Mon. Dec. 16, 2019: The Joy of Gentle Words #UpbeatAuthors

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Monday, December 16, 2019
Waning Moon
Uranus Retrograde

We should always take care with our words, but especially during this season. Plenty of people are dealing with stresses and pain. We want to lighten their burdens, not add to them.

At the same time, when someone is excited and happy about a tradition or something to do with the holiday, and it’s not our thing — we need to be kind enough NOT to tell them we don’t like what brings them joy.

If someone wants to say “Merry Christmas” — fine.

If someone prefers “Happy Holidays” or another greeting — fine.

If someone wants to skip the holidays this year for whatever reason — fine. But that doesn’t give them the right to last out at those who enjoy the holidays.

If someone loves the decorations and the shopping and all the rest, a lecture about the commercialization of Christmas is not helpful. Save that for a discussion at that barbecue in July.

I love stuff like Secret Santa or a Giving Tree. But, for me, it’s vitally important that it not be about me — I LIKE staying anonymous. I like participating without the receiver knowing it came from me, or posting about it on social media or in any other way congratulating myself. That defeats the purpose for me.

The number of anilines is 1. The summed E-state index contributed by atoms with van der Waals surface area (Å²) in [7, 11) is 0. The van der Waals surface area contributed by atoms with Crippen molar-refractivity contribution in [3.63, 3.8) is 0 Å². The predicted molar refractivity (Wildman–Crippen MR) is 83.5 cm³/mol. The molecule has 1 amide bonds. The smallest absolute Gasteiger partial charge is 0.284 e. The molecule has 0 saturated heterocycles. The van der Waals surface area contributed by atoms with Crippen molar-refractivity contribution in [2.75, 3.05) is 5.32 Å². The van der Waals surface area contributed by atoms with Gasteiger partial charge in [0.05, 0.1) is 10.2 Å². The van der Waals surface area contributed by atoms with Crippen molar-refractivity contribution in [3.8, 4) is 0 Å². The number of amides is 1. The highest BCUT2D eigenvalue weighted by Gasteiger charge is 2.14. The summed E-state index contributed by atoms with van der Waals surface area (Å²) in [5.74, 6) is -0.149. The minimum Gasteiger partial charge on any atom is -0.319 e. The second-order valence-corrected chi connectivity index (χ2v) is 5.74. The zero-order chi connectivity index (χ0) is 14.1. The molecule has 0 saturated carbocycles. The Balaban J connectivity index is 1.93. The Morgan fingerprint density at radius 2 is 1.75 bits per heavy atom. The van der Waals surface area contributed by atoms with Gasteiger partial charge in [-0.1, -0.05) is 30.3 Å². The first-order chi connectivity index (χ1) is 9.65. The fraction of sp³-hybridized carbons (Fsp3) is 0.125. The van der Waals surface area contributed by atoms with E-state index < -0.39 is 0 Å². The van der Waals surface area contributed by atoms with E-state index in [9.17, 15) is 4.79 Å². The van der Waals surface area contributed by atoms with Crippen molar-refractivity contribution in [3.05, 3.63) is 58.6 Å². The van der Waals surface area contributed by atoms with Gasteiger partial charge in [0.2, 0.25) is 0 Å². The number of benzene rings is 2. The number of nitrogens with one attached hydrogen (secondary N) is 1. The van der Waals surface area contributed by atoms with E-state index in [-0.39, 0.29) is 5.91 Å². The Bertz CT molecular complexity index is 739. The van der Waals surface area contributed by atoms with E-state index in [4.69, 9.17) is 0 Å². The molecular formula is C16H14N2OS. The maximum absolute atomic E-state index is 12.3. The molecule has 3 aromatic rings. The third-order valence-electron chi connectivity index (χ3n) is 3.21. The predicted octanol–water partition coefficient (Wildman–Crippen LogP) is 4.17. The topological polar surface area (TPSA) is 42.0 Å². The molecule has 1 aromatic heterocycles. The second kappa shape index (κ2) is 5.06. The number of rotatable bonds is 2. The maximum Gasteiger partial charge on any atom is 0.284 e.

Others feel differently. That’s up to them.

I’m a big card writer. When someone says, “Oh, I don’t have TIME to write cards” — to me, that’s a slap in the face. It gives me information about that person, that I file away for future reference. Honestly? I don’t HAVE time for plenty of things — including writing cards or even these posts. I MAKE time for them. There are plenty of reasons for not writing cards: not liking to write, not wanting to use paper products, worry about the carbon footprint of mailing things, or whatever. Those are all valid reasons. There are plenty of more valid reasons that are none of my business. But when someone uses the myth of time as their reason, chooses those words as the reason, what they are really saying is “You are not worth the five minutes it takes to choose and write a card. You’re not important enough.”

Which is useful, because then I can move them to the appropriate slot in my life, and no longer make them one of MY priorities. They get to choose their priorities during the season. I get to choose mine. When a relationship gets out of balance, then I have to adjust, for my own well-being. I can do so without giving a speech about it.

The same way I often don’t argue on social media, when someone crosses one of my lines. I either unfollow or block. I don’t owe an explanation. I get to choose my interactions. I regularly block those who mock my profession, be it writing or theatre or film. We like what we like; we don’t what we don’t. But when someone derides the profession — they’re out. No argument. Just gone.

We all have things we like and don’t like. That’s part of the wonderful fabric of what makes us unique. But scolding people for making other choices? Scolding people because they enjoy something harmless that you don’t like? No, thanks. Is that what I’m doing here? Partially, making a single statement instead of getting into a dozen small arguments.